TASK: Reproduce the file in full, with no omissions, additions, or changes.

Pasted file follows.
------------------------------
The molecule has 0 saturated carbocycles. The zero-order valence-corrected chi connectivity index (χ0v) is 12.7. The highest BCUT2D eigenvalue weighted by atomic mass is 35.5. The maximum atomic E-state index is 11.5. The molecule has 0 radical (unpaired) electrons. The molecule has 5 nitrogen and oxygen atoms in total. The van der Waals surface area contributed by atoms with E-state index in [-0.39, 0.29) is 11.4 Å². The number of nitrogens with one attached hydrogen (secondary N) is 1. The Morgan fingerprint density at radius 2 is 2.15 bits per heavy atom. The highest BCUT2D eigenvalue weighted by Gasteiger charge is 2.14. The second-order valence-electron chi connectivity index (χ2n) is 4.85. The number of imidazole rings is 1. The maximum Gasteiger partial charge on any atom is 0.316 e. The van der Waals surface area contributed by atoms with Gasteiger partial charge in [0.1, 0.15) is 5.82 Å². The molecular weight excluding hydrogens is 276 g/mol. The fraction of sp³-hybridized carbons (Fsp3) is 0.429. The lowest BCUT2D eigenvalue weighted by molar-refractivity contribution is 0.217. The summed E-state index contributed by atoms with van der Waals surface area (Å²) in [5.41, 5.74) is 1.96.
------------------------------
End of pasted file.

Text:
The molecule has 0 saturated carbocycles. The zero-order valence-corrected chi connectivity index (χ0v) is 12.7. The highest BCUT2D eigenvalue weighted by atomic mass is 35.5. The maximum atomic E-state index is 11.5. The molecule has 0 radical (unpaired) electrons. The molecule has 5 nitrogen and oxygen atoms in total. The van der Waals surface area contributed by atoms with E-state index in [-0.39, 0.29) is 11.4 Å². The number of nitrogens with one attached hydrogen (secondary N) is 1. The Morgan fingerprint density at radius 2 is 2.15 bits per heavy atom. The highest BCUT2D eigenvalue weighted by Gasteiger charge is 2.14. The second-order valence-electron chi connectivity index (χ2n) is 4.85. The number of imidazole rings is 1. The maximum Gasteiger partial charge on any atom is 0.316 e. The van der Waals surface area contributed by atoms with Gasteiger partial charge in [0.1, 0.15) is 5.82 Å². The molecular weight excluding hydrogens is 276 g/mol. The fraction of sp³-hybridized carbons (Fsp3) is 0.429. The lowest BCUT2D eigenvalue weighted by molar-refractivity contribution is 0.217. The summed E-state index contributed by atoms with van der Waals surface area (Å²) in [5.41, 5.74) is 1.96.